Phyllis Kurzer’s Karma Mala

Talk about good karma.

After Westporter Phyllis Kurzer finished yoga teacher training, she wanted to wear a mala (a string of beads or knots, used in praying or meditating) to enhance her spiritual connection.

She could not find a mala with the unique, artistic design and metaphysical properties she was looking for. So she taught herself how to make one.

She found a source in Nepal, and created her first hand-knotted mala with a prayer box pendant.

The interest it generated launched a business. It’s called Karma Mala.

One of Phyllis Kurzer's malas.

One of Phyllis Kurzer’s malas…

Phyllis designs every mala. She acquires pendants from India and other tribal reaches. She pairs them with beautiful semi-precious stones, hand-knotting between each bead.

It’s a meticulous process, but true to tradition.

...and another.

…and another.

Phyllis’ goal is to make malas that are beautiful to wear — and also offer hope to the most vulnerable people.

The Westport artist learned that every year, 20,000 girls are trafficked in Nepal. Within 2 years, most become HIV positive. By age 20, they are dead.

Phyllis discovered the American Himalayan Foundation’s Stop Girl Trafficking project. It prevents young girls from becoming victims of their family’s poverty and desperation, by putting them in school, then weaving a safety net around them.

The program provides everything a girl needs. It then mentors her, and educates her family and community about the dangers of trafficking.

There are now over 10,750 girls in more than 550 schools throughout Nepal. Once enrolled, not a single girl has been lost to trafficking.

Amazingly, Phyllis says, it takes only $100 to keep a girl safe and in school for one year.

Phyllis Kurzer

Phyllis Kurzer

Where does the money come from?

A lot of it comes directly from Karma Mala. Phyllis donates 100% — yes, every penny of profit — to Stop Girl Trafficking. Since she began last year, that’s over $20,000.

Phyllis has just introduced a brand-new collection. Half malas (54-bead malas that can be worn alone, or layered with others), traditional malas, wrist wraps, featherweight designs and gemstone layering necklaces are all available. They’re beautiful to wear, and functional for meditation.

Not to mention, life-changing for vulnerable, at-risk girls, halfway around the world from Westport.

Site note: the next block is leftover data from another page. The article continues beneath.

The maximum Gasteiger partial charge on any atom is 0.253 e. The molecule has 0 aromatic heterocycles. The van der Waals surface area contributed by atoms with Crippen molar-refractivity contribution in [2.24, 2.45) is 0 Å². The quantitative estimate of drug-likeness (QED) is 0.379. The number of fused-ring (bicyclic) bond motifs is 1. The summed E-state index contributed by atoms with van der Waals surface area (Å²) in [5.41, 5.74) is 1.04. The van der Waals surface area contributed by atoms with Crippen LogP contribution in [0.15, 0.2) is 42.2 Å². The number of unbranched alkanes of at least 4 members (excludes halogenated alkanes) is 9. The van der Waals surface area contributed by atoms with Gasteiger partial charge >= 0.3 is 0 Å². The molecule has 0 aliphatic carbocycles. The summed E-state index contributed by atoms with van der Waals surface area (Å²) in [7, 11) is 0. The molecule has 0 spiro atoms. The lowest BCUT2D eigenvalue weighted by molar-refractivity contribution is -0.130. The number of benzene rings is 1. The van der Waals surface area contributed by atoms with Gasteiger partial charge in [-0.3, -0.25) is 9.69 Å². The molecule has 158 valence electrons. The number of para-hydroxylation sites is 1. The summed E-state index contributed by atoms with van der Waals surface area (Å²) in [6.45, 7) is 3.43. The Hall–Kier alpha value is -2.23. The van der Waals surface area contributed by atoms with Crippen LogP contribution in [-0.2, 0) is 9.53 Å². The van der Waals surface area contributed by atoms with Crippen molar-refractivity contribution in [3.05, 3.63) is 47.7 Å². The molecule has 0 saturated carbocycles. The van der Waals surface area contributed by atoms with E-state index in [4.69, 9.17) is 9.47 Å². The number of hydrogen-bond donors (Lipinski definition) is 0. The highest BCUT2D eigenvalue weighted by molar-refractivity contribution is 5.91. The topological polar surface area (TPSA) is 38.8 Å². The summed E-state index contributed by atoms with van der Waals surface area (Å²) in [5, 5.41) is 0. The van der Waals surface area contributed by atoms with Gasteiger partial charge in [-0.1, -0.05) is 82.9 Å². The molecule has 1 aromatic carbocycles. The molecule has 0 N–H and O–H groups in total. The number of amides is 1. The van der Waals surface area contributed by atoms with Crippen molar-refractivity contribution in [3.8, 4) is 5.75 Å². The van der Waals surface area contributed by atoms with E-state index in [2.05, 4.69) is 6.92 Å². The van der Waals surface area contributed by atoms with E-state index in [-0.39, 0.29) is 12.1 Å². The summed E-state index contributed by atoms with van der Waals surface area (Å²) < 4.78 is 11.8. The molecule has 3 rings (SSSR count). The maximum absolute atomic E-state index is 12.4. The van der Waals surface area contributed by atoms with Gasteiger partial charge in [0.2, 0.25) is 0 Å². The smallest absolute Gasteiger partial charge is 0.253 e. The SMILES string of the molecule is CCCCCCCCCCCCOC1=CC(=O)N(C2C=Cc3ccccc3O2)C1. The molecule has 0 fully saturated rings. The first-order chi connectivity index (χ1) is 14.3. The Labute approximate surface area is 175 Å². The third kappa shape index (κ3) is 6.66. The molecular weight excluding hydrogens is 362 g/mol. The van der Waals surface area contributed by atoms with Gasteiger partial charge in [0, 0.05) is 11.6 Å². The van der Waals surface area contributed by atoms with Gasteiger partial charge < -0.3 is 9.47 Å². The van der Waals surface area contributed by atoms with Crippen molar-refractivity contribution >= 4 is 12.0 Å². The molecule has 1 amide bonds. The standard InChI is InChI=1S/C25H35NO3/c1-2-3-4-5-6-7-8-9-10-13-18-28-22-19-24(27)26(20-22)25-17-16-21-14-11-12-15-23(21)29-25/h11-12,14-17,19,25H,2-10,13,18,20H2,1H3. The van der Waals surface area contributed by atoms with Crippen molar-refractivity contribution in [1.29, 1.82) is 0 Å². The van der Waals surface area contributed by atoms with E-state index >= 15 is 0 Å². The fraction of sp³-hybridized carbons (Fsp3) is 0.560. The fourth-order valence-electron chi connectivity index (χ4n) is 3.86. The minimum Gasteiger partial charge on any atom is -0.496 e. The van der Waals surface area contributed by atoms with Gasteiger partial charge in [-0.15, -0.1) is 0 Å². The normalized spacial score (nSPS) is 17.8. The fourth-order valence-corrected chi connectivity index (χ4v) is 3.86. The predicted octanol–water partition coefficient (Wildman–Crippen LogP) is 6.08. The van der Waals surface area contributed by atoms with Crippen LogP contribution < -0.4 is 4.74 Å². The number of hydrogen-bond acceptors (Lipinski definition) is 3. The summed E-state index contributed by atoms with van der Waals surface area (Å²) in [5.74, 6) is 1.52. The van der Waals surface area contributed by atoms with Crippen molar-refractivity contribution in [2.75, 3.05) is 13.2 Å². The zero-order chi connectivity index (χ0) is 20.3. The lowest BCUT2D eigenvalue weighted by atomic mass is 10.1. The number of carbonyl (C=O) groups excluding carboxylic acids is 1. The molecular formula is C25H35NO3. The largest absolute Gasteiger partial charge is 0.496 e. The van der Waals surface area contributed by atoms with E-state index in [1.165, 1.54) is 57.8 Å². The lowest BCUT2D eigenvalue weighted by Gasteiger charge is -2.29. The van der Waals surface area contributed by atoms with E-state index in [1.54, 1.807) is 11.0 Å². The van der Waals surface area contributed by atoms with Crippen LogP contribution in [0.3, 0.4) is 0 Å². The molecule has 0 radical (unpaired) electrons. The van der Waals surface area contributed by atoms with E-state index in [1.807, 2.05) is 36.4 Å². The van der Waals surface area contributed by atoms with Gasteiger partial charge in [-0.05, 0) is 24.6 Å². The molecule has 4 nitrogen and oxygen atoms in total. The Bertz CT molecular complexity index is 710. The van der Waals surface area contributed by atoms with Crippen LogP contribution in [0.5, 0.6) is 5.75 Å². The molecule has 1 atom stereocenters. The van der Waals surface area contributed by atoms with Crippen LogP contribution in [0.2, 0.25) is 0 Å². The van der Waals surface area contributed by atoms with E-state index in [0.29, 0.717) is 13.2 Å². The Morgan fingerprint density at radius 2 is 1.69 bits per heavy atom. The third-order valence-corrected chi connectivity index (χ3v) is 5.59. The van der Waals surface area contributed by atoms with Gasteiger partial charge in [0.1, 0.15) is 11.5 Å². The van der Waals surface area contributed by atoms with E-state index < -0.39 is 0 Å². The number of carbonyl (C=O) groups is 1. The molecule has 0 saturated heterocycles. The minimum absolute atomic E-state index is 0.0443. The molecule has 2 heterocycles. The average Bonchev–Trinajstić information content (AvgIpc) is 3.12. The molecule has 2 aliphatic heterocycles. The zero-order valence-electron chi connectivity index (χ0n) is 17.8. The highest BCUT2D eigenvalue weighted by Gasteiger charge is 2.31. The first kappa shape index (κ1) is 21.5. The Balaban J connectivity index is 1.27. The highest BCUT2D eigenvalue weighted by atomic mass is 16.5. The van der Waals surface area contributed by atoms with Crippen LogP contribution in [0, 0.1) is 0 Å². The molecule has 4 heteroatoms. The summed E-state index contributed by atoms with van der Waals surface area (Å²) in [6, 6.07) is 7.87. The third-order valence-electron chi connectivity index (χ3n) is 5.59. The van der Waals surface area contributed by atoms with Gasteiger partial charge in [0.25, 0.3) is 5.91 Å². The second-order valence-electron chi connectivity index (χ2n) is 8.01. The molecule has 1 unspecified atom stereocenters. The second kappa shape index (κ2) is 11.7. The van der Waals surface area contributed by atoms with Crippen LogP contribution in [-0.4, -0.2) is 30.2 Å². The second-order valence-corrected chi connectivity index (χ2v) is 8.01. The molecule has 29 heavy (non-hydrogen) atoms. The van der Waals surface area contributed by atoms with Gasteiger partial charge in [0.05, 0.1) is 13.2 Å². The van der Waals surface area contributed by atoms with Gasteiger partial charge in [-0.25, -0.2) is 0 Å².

(For more information or to order, click Phyllis’ direct email is For a video on Stop Girl Trafficking, click below. Hat tip: Jamie Camche)

17 responses to “Phyllis Kurzer’s Karma Mala

  1. Jamie Camche

    Always wonderful to read about our local heroes. Thank you Dan and 06880. You Rock !

  2. Phyllis is an inspiration….a true artist with a generous spirit! Hoping more and more people learn about her beautiful malas & the girls she is helping!

  3. Having worked in southeast asia for three years in similar projects for girls as Phyllis , I know it makes a huge difference..great work Phyllis……how can I contact you re. your Mala s ? 🙂

  4. Thank you Dan for providing awareness, not only about Karma Mala, but the epidemic of human trafficking. This work has truly become a labor of love for me. Anyone interested can either go to to make an online purchase, or email me at to schedule a private appointment to view the collection in person. Prevention is Rescue Without Suffering!

  5. Amazing effort, Phyllis. Thanks for this story.

  6. What a fantastic way to use one’s creativity to protect young woman from human trafficking. This is such an admirable and selfless endeavor. Can’t wait to buy one knowing the important cause I’m supporting.
    You are extraordinary hero Phyllis.

  7. Phyllis, you are such an inspiration. Your artistic creations are stunning and clearly filled with so much love. It’s really wonderful to see the work you are doing to help Stop Girl Trafficking. What a gift!

  8. Thank you Maria, and for being the first to offer a trunk show venue for Karma Mala!

  9. Marcy Anson Fralick Staples '70

    I am very particular about the causes I support financially, and most are either animal or ecological conservation causes. This cause is the first human cause I can get behind 100% because it affects innocent, young and impoverished girls forced into one of the most vile and brutal, illegal operations in the world. And it happens all over the world.

    Thank you, Dan, for introducing us to Phyllis, her beautiful beads and her efforts to help these young girls break the cycle of sexual exploitation and international trade. Good Karma has certainly blessed Phyllis, and I am headed to the link you provided!

  10. ann Friedenberg

    Is this like the necklace you wanted at one time?
    Click on the website at the bottom.
    Love you!

    Sent from my iPad